China created a unicorn every 3.8 days in 2018 – South China Morning Post

What happened: According to the Hurun Report, which also releases an annual ranking of China’s richest individuals, 97 new unicorns were formed last year. In total, 186 startups were valued at $1 billion or over in China. Tech giants dominated the list: Alibaba’s Ant Financial, worth RMB 1 trillion (about $148 billion) alone, ranked first, followed by Bytedance’s news app Jinri Toutiao at around half of that value. Didi Chuxing, priced at RMB 300 billion, was third. Combined, the three companies made up over one-third of Chinese unicorns’ combined valuation. In addition, the Hurun Report chairman said that “more than 70%” of the 24 unicorns that went public last year beat their pre-IPO valuations.

Why it’s important: Given the sheer number of Chinese enterprises valued at $1 billion or more, the term “unicorn”—meant to indicate such companies’ rarity—no longer seems to apply. But while it may no longer be a measure of exceptional growth, it does show that the trade war and an economic slowdown hasn’t stopped top companies from getting even bigger. In addition, live-streaming platforms like Douyin, known as Tiktok internationally, and Kuaishou, as well as the on-demand service sector as a whole, expanded at above-average rates. Despite the disappointing returns on companies like Meituan and Xiaomi after hot IPOs last year, there may be bright spots yet for China’s tech sector in 2019.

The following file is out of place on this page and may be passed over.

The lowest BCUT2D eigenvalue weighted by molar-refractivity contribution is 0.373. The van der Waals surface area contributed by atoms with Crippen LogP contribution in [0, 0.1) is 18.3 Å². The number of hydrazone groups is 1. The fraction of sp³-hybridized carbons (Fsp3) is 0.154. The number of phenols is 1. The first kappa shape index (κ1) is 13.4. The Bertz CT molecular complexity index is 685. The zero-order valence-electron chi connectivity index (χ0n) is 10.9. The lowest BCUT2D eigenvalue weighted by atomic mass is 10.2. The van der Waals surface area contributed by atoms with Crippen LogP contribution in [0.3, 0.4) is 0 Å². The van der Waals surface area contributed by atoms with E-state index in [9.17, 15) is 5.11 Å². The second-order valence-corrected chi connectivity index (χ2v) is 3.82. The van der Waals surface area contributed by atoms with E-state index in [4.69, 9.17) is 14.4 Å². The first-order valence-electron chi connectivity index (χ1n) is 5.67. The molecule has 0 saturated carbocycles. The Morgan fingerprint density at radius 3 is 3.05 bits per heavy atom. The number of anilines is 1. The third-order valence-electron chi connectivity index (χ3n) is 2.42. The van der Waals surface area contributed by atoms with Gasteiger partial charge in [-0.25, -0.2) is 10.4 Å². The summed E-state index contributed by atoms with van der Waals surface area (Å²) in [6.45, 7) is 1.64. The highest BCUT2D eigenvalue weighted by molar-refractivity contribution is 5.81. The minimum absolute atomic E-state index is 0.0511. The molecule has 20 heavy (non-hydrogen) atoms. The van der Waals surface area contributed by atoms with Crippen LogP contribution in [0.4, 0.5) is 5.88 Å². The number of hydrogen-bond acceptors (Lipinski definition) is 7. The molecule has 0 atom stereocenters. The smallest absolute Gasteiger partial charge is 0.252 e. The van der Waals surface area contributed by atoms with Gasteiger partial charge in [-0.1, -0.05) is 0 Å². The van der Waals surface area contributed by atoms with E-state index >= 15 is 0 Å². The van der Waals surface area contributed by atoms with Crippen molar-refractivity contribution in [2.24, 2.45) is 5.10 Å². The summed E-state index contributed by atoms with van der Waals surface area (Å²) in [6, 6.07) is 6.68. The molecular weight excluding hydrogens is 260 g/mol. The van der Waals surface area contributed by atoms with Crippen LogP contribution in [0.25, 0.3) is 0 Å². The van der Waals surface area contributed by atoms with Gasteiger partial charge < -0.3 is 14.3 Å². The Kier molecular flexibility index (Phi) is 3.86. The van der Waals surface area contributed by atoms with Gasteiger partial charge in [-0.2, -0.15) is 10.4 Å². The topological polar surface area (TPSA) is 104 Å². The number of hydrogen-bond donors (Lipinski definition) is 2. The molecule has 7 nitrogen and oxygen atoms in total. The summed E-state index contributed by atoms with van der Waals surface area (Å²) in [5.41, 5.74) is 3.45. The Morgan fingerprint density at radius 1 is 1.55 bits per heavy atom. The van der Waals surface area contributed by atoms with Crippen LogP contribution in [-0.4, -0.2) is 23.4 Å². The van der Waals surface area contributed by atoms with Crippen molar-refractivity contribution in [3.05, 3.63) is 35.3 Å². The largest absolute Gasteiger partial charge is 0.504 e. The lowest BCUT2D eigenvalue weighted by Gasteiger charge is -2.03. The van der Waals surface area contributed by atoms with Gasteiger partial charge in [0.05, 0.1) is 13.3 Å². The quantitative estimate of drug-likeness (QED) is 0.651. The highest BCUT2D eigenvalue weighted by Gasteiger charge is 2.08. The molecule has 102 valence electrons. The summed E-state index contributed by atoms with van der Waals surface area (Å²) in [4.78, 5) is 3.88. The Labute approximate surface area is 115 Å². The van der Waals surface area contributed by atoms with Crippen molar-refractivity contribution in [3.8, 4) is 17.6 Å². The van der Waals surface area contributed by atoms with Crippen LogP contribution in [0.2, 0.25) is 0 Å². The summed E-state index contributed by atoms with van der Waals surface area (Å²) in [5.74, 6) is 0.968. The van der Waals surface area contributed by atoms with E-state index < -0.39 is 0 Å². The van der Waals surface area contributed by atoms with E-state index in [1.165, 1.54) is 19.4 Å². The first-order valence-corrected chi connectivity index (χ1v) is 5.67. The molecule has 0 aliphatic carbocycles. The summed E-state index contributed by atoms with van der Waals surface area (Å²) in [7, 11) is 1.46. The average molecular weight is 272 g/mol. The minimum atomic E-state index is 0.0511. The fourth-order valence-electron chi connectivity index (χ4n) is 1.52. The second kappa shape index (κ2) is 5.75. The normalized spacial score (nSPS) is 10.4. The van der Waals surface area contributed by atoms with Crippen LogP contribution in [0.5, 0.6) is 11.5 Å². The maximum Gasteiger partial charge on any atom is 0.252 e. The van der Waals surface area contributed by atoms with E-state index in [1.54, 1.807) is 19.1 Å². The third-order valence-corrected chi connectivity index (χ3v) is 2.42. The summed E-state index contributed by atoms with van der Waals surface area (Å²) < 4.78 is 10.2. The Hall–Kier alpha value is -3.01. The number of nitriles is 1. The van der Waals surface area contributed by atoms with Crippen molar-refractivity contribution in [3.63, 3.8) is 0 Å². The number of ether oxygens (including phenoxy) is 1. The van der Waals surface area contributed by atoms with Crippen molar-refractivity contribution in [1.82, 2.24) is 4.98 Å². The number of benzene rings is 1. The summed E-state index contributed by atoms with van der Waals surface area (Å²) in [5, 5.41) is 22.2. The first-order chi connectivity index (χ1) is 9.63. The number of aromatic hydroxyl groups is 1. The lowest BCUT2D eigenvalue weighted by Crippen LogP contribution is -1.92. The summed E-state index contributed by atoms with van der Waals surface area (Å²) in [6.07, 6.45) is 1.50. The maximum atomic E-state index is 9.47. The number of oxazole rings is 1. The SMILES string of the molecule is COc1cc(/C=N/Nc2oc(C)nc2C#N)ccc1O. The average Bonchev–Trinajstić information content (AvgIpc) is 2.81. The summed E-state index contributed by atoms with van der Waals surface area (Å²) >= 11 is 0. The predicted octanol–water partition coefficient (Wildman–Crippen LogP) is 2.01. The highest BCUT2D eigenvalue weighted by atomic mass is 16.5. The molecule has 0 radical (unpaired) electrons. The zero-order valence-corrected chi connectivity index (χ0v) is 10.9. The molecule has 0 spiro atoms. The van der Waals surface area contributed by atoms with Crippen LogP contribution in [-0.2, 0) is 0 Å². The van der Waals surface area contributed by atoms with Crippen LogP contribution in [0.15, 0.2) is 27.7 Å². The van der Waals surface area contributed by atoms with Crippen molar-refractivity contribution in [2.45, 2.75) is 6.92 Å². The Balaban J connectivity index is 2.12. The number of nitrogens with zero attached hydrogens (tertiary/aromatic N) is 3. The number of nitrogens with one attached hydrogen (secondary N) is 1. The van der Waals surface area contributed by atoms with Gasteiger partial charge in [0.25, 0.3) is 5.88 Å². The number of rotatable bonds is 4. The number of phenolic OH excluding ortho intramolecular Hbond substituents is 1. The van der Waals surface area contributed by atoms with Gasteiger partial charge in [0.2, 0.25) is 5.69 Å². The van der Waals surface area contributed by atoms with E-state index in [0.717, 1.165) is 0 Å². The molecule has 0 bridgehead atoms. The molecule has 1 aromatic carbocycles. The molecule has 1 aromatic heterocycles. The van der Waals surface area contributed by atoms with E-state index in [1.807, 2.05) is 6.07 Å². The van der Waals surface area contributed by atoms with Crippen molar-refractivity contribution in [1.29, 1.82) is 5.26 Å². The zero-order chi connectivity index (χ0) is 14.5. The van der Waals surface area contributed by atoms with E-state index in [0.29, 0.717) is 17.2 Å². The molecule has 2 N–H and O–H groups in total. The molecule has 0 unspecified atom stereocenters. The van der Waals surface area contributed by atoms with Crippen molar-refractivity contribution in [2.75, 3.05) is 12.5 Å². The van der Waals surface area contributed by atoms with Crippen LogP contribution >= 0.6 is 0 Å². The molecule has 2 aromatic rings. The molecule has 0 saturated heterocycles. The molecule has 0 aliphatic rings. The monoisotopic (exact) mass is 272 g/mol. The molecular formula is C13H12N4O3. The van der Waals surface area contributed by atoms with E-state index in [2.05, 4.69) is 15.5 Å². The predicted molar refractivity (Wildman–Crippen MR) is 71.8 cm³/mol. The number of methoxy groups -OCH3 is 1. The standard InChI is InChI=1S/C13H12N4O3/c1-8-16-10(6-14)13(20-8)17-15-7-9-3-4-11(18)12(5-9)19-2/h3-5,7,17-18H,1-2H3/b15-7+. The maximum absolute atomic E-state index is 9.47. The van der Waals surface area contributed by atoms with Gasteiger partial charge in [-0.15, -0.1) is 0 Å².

Bailey Hu is based in China’s hardware capital, Shenzhen. Her interests include local maker culture, grassroots innovation and how tech shapes society, as well as vice versa.

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